Chile is currently holding its most important elections of this century, in a context of social and political crisis and a constituent process considered the culmination of the transition initiated in 1990, with the end of Pinochet’s military dictatorship.
Galloping inflation, an undercapitalized pension system and inequality accentuated by the covid-19 pandemic are the main challenges facing the next President of Chile, a country plunged into the most serious crisis of the last three decades, which has ceased to be the ” oasis” which was before October 2019, when the most serious popular protests since the dictatorship began.
The seven candidates who will compete to succeed, in the presidential palace in La Moneda, the outgoing head of state, Sebastián Piñera, represent a very broad political spectrum: Chile’s right-wing Pode Mais (Sebastián Sichel), formerly known as the Alliance for Chile; the center, with the New Social Pact (Yasna Provoste), a new name for the traditional Concertation; the left with the electoral coalition Apruebo Dignidad (Gabriel Boric), which includes the Frente Amplio and Chile Digno parties and a series of civil society organizations and movements; the Progressive Party (Marco Enríquez-Ominami), the far right with the Christian Social Front electoral coalition, formed by the Republican Party and the Christian Conservative Party (José Antonio Kast); the far-left Patriotic Union (Eduardo Artés); and independent Franco Parisi, who is not in the country.
In today’s general elections, around 15 million Chileans will be able to go to the polls to elect the new President, as well as deputies and senators who will take their seats in the national Congress.
The polls, considered unreliable after the latest elections, predict that none of the candidates will win in the first round and that the two most likely to pass the second round, scheduled for December 19, are Gabriel Boric, from the leftist Approving Dignity, and José Antonio Kast, from the Christian Social Front, on the far right.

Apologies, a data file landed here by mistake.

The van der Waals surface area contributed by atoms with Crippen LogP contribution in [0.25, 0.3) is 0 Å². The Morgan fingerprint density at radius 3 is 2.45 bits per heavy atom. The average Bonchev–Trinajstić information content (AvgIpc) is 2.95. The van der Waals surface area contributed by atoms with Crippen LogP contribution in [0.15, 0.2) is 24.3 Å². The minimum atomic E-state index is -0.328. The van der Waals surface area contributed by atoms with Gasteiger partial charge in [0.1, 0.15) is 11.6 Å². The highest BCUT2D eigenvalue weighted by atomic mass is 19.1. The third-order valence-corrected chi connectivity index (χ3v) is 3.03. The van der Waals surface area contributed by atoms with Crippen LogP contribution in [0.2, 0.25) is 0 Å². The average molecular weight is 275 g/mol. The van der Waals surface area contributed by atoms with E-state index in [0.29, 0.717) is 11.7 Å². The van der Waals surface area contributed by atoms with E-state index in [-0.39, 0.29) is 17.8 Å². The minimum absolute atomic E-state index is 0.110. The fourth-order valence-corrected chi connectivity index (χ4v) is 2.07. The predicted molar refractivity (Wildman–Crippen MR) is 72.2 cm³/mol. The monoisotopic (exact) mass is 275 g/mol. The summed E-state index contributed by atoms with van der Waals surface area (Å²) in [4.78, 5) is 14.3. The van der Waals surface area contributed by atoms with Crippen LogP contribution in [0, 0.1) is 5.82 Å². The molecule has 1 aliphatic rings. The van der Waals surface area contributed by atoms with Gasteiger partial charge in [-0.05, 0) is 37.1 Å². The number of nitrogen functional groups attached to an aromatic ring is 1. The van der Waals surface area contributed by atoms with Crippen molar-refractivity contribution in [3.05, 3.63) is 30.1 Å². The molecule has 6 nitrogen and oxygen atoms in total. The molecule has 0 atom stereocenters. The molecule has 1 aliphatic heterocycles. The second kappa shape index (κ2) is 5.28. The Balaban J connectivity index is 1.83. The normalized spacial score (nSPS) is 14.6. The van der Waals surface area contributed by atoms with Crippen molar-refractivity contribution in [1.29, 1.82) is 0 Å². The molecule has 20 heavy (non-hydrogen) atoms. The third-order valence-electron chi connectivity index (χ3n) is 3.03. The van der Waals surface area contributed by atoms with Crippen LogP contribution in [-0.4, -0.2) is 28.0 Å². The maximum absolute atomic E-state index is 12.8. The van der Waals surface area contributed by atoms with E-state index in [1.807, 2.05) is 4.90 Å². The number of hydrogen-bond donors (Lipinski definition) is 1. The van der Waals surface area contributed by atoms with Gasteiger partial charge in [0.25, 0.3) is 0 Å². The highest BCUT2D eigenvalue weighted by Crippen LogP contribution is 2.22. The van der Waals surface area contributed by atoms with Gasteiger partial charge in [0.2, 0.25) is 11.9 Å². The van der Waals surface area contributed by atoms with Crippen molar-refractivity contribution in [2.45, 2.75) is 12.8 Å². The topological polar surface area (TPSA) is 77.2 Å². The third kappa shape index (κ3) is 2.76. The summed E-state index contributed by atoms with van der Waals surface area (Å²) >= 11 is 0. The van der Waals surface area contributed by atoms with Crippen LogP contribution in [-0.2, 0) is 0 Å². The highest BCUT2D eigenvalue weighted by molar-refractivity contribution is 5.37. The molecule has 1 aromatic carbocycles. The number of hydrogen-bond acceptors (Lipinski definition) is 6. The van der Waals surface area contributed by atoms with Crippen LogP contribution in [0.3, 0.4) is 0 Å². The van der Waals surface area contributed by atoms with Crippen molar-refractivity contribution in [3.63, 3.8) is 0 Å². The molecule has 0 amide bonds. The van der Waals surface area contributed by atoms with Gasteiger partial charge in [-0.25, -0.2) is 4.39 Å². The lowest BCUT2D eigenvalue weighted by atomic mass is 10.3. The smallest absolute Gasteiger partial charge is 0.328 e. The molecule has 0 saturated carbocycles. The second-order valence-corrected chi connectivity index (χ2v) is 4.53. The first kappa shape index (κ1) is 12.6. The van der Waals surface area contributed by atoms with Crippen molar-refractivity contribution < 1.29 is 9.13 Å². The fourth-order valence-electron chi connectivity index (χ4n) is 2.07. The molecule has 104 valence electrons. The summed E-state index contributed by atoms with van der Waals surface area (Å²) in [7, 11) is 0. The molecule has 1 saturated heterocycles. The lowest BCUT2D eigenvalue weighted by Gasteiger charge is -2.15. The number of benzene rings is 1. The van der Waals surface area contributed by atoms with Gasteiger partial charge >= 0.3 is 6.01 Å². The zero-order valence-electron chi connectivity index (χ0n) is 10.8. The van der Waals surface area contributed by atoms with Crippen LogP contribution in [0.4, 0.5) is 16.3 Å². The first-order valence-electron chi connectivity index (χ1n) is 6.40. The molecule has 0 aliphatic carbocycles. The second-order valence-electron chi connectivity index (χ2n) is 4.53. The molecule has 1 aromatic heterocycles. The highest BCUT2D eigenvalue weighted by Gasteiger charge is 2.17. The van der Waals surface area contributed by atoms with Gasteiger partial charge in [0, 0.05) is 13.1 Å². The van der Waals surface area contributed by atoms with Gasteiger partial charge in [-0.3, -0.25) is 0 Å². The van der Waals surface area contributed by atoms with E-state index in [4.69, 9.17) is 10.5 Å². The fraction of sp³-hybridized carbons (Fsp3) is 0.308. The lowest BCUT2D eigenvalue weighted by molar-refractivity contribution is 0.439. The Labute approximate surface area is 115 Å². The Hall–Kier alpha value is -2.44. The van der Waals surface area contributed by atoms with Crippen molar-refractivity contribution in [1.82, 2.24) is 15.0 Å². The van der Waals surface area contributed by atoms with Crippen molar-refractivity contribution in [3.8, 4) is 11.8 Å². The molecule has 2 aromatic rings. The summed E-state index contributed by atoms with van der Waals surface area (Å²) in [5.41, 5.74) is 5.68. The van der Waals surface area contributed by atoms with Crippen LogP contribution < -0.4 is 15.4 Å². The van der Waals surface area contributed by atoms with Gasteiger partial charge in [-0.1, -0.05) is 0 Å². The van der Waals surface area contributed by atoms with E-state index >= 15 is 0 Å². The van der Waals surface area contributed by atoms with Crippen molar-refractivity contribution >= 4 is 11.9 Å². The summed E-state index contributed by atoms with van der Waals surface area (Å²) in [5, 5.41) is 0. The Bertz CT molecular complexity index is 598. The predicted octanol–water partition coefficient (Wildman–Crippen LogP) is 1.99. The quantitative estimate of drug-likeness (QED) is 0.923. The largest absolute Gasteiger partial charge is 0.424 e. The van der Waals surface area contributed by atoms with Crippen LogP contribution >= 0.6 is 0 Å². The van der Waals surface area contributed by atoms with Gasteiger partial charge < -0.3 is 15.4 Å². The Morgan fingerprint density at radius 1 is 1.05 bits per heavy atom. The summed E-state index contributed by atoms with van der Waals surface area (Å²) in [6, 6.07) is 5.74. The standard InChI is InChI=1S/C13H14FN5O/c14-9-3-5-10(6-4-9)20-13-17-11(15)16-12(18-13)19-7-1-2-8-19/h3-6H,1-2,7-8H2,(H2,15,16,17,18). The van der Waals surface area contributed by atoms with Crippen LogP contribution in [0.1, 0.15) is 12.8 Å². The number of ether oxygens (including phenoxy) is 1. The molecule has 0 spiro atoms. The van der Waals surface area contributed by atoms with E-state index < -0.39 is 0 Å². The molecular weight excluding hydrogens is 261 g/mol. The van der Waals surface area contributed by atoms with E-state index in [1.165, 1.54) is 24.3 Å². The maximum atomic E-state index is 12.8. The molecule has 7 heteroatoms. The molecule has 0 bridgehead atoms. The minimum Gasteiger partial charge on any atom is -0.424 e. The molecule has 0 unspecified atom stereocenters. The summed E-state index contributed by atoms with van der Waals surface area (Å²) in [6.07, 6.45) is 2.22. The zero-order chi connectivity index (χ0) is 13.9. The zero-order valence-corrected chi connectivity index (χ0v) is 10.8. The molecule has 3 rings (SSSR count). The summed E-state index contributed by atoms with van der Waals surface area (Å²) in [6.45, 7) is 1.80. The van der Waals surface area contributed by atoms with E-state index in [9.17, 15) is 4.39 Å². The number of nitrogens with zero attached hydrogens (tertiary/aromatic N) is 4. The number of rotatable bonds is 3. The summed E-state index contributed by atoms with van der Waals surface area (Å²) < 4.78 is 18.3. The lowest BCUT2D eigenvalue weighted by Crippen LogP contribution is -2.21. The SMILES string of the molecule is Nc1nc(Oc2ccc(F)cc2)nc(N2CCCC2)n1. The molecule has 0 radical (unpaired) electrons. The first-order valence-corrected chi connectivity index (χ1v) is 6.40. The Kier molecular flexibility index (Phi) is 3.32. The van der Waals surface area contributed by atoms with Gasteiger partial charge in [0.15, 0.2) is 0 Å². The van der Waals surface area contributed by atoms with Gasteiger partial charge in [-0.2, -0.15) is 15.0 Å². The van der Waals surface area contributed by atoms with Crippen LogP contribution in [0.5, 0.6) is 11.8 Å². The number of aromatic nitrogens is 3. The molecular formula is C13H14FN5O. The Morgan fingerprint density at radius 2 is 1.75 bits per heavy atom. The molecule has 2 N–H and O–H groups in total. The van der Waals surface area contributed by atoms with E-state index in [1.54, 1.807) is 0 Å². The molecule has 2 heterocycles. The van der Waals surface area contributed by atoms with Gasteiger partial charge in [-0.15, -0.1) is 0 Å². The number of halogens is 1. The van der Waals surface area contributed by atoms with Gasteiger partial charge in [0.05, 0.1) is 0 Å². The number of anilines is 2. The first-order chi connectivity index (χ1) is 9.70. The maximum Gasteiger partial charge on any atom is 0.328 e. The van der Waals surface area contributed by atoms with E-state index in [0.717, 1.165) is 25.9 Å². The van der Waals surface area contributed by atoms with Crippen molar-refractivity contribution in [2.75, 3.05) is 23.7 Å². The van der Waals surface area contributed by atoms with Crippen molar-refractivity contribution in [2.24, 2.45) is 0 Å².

Despite being seen as one of the most stable countries in Latin America, Chile was, according to some experts, a real “pressure cooker”: the inequality and impunity of the business and political elite involved in multiple cases of corruption and abuses created an evil -being that led to protests in October 2019.
The last straw was the increase in public transport, and the result was waves of massive demonstrations across the country from October 18, which resulted in 30 deaths, hundreds of people losing their sight (so-called ‘eye maimed’ ‘), hit by rubber bullets in the eyes by police and military forces suppressing protests, and thousands of others were wounded.
The institutional solution proposed by the political parties, echoing the main demands of the protesters, in concentrations with more than two million people, was the Constitutional Convention, the body in charge of drafting the new fundamental law that will replace the current one, inherited from the dictatorship of Augusto Pinochet (1973-1990).
The Constitutional Convention, which began its functions on July 4th and is working hard to draft a new Constitution before July of next year that enshrines the solidarity of the State, is composed of 155 delegates – mostly progressive citizens -, among which include, for the first time in the country’s history, 17 representatives of ten indigenous peoples.